Who do Yahoo's "[email protected]" telecommuting champions think they're kidding? Marissa Mayer is no fool. She didn't take over as Yahoo's CEO because the company was doing well; she came on board because the stumbling Internet enterprise was an underperforming underachiever that had lost its way.
So when Mayer decrees seven months into the job that she wants people to, you know, physically show up at work instead of telecommuting — or else — I'm pretty confident this reflects a data-driven decision more than a cavalier command. In all likelihood, Mayer has taken good, hard looks at Yahoo's top 250 performers and top 20 projects and come to her own conclusions about who's creating real value — and how — in her company. She knows who her best people are.
Let's be serious: if significant portions of Yahoo top performers were "[email protected]" coders, testers and project management telecommuters, do people really think Mayer would arbitrarily issue edicts guaranteed to alienate them? It's possible. But that would imply Mayer hasn't learned very much about her company's best people, best performers and culture since joining last July. Most successful technical leaders I know avoid getting in the way of their best people's productivity. But what do leaders do when even very good people aren't being as productive as you want or need them to be? Challenging them to be better onsite collaborators hardly seems either unfair or irrational.
The logical inference to draw from Mayer's action is that she strongly believes Yahoo's current "[email protected]" telecommuting crowd would be significantly more valuable to the company — organizationally, operationally and culturally — if they came to work. The crueler inference is that both the real and opportunity costs imposed by Yahoo's "[email protected]" greatly exceeded their technical and economic contributions. My bet is that Mayer believes that "[email protected]" isn't working for Yahoo — in both meanings of that phrase.
Again, why should this surprise? Flailing companies shouldn't invest more in what's not working. The (far) more interesting counterfactual would have been a leaked memo declaring that telecommuters and virtual teams were — by far — the most agile, innovative and productive performers at Yahoo. Therefore the company would delayer its headquarters and remake itself as a virtual networked enterprise. If that had been true, Mayer would have been a different kind of teleworkplace revolutionary.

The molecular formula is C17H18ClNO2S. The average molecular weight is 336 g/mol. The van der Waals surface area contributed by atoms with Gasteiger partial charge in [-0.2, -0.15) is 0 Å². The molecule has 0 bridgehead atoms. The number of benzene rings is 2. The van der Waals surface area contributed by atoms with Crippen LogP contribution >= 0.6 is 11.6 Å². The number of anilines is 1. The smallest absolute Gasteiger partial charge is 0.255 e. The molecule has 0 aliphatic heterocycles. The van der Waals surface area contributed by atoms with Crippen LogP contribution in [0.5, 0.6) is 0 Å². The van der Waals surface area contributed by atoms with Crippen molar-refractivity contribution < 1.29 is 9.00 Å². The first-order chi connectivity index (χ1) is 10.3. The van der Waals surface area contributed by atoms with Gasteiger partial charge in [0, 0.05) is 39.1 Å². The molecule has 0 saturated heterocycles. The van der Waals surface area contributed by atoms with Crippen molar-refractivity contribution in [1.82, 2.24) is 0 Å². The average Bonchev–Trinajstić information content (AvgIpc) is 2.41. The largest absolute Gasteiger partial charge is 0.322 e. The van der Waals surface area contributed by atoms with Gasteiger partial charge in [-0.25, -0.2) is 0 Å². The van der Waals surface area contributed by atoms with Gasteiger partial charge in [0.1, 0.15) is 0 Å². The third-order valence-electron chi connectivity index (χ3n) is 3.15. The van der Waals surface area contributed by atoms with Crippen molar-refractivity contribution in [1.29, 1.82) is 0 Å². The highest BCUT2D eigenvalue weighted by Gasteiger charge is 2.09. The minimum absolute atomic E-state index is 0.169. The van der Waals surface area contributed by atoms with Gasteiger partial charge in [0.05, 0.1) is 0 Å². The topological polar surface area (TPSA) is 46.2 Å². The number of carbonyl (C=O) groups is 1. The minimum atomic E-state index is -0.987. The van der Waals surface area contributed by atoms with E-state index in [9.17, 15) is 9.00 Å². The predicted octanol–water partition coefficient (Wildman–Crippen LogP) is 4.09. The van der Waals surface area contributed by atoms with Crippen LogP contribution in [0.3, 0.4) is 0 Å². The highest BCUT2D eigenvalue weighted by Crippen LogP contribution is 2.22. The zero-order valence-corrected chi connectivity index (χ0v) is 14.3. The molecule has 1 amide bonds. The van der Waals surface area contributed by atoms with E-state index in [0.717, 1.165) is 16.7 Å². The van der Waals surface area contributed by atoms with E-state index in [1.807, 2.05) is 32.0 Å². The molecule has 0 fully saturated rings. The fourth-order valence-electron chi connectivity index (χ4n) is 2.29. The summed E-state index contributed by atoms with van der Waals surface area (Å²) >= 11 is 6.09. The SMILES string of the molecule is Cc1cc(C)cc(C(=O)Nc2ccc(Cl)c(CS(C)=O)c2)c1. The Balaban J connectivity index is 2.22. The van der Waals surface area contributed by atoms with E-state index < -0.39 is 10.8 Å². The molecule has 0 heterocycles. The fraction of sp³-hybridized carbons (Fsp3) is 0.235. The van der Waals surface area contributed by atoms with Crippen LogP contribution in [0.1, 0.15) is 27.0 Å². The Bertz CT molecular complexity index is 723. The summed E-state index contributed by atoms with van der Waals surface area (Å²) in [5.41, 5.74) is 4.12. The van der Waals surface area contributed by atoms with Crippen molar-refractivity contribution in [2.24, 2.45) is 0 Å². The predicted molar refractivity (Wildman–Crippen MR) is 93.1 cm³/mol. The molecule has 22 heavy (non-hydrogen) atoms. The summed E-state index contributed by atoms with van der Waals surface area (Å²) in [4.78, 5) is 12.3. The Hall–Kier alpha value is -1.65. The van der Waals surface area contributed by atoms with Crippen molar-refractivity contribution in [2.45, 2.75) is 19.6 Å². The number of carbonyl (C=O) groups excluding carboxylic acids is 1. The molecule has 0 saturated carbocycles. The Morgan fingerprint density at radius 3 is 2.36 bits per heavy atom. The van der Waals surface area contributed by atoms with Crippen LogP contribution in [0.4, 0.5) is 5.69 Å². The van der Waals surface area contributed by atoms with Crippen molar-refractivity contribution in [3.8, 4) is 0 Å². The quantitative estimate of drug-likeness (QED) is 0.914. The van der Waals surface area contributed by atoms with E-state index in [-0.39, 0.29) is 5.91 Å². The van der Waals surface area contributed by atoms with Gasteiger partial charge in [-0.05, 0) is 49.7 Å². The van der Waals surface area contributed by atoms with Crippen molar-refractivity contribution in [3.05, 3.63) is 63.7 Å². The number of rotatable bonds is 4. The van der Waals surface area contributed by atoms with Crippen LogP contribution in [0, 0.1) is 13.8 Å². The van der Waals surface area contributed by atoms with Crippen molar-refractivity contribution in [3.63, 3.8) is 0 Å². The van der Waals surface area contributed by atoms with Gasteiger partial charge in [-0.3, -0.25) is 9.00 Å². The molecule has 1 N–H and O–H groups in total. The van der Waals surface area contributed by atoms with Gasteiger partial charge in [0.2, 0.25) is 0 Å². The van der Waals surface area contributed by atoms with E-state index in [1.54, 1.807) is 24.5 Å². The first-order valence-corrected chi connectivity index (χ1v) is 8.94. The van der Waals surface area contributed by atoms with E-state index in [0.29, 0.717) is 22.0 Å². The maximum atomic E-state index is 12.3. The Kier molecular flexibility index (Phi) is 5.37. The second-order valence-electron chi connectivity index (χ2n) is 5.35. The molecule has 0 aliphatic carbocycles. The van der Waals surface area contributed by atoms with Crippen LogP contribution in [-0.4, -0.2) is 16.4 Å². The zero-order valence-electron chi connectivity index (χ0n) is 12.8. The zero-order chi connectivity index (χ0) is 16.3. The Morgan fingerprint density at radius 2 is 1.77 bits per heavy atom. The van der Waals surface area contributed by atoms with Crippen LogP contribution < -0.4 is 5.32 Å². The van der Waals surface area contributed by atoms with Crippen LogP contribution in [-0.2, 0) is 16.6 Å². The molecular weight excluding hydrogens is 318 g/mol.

Then again, Mayer's Google background (and impact) suggested that she was predisposed to consider physical (co)presence as essential to digital innovation success as computational/design brilliance. After all, one key reason why Google invested so heavily in providing world-class victuals and dining experiences at the Googleplex for its employees wasn't health food benevolence, it was to keep people on campus working together. Google explicitly encourages and designs for onsite collaboration. Why would Mayer minimize what she had experienced as a critical success factor?
In fairness, critics such as Virgin's Richard Branson are not wrong when they assert the cultural issues here are arguably as much a matter of trust than facilitating collaboration. But trust cuts both ways. If a CEO authentically concludes that too many "[email protected]" have not lived up to their side of the productivity relationship, then the call to return to the workplace could be interpreted as an invitation to rebuild trust. (That's nicer than simply firing them.)
Culture matters. Ultimately, turnaround CEOs have to make the very public choice around not just how best to empower people but how best to hold them accountable. I take Mayer at her word that she wants to promote the values of "collaborative opportunism" and "opportunistic collaboration" at the "new" Yahoo. That should be a leader's prerogative. I similarly don't doubt Mayer knows full well that there's no shortage of technology enabling high bandwidth, highly functional, high impact collaboration across time zones and zip codes alike. My bet is that, sooner rather than later, the truly productive/high impact employees with special needs will enjoy a locational flexibility that their lesser will not.
But, for the moment, this CEO has done what I always thought good CEOs were supposed to do: identify unproductive "business as usual" practices, declare them unacceptable and incompatible with her cultural aspirations for the firm — and then act. I completely understand why it makes so many employees unhappy. I'm sympathetic to the changes they're being told to make. But, on this issue for this company, my deeper sympathies belong to the CEO.